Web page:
The House Labor and Economic Development Committee voted 6-5 along party lines – with Democrats voting in the affirmative – to table the measure, which was aimed at allowing New Mexico workers to avoid paying fees at union workplaces.
Dozens of union members from around the state testified against the legislation Saturday, with some accusing backers of “union-busting,” a charge they denied.
“All this bill is trying to do is tear down what the unions have built up,” said Ronald Moore of Melrose, who identified himself as a Republican.
Recent attempts to pass right-to-work legislation have stalled in the Democratic-controlled Senate, though the House passed a right-to-work bill in 2015.
But with Democrats winning back control of the House in last November’s general election, even backers of the legislation acknowledged long odds during this year’s session.
Rep. James Townsend, R-Artesia, one of the bill’s sponsors, indicated after Saturday’s vote the eventual passage of a right-to-work law could hinge on the outcome of future elections.
“It’s pretty simple – two years from now you better be prepared to make changes if you want change,” said Townsend, referring to the 2018 election cycle, in which all 70 House seats will be up for election. “We’ll be back.”
He and other backers insisted the bill would bolster New Mexico’s struggling economy, while also giving workers more choice about whether to support unions.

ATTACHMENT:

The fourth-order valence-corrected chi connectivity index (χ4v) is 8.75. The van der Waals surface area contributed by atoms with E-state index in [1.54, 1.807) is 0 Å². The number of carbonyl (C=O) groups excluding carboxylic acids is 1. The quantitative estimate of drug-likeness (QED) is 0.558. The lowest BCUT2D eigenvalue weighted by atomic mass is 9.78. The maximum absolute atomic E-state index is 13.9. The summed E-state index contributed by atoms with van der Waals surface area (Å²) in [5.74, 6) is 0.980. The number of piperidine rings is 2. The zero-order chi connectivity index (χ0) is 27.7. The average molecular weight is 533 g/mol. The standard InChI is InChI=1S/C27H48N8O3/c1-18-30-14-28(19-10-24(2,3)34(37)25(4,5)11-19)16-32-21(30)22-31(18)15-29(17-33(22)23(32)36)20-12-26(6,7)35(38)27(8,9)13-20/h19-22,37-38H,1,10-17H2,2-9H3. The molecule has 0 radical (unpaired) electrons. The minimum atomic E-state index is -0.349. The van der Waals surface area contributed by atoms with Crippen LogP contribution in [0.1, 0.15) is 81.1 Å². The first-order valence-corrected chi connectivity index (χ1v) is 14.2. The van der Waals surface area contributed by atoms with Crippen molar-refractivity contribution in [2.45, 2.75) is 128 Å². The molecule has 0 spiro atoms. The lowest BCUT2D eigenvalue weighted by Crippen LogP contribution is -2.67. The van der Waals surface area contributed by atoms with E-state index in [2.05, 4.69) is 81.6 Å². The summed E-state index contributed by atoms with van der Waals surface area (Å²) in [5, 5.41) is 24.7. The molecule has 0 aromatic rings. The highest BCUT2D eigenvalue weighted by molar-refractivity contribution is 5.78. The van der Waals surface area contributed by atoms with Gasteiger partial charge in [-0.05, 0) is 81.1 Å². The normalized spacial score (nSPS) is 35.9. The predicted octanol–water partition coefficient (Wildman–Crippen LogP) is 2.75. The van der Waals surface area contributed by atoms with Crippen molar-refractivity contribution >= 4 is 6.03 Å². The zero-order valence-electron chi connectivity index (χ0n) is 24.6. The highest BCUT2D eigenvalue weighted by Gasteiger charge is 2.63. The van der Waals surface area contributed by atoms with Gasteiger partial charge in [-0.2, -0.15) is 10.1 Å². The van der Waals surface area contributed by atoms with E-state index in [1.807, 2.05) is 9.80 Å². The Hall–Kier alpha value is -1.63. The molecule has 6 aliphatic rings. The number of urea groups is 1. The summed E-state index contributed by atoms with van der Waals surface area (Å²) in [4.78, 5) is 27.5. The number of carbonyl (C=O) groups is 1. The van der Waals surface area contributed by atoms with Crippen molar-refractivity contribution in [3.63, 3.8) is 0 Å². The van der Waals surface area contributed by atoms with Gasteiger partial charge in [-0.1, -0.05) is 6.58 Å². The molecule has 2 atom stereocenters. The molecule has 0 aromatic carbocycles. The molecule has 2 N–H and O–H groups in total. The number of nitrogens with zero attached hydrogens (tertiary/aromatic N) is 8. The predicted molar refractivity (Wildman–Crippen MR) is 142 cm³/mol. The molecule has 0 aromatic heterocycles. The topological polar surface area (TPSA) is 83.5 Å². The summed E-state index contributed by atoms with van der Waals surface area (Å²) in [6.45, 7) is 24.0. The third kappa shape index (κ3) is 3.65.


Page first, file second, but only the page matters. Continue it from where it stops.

“This bill is the cure for what ails New Mexico,” Townsend said.
Critics of the right-to-work legislation, House Bill 432, however, described it as a politically driven measure that would lead to lower wages for New Mexico workers.
Several Democratic lawmakers said the bill would exacerbate New Mexico income inequality issues, and questioned whether its passage would lead to any companies relocating in the state.
“Our workers are better off in New Mexico with better wages,” said House Majority Leader Sheryl Williams Stapleton, D-Albuquerque.
Formally titled the “Employee Preference Act,” the proposed law would mean nonunion employees – in both the private and public sectors – would not have to pay union fees as a condition of employment. Though union membership cannot be required under federal law, such fees can be mandated under contracts in unionized workplaces.
The bill tabled Saturday would also require state and local prosecutors to look into violations of the act, which could impose an additional burden on already cash-strapped agencies, a legislative analysis noted.
Gov. Susana Martinez has previously indicated she supports right-to-work legislation and would likely sign it into law if it made it to her desk.
New Mexico union membership has risen in recent years, though the state is still less unionized than the national average.
There were about 49,000 union members in 2016, or about 6.3 percent of the state’s total workforce, both in private and public sectors, according to the U.S. Bureau of Labor Statistics.
Meanwhile, a total of roughly 63,000 workers were represented by unions – or about 8.2 percent of the state’s workforce.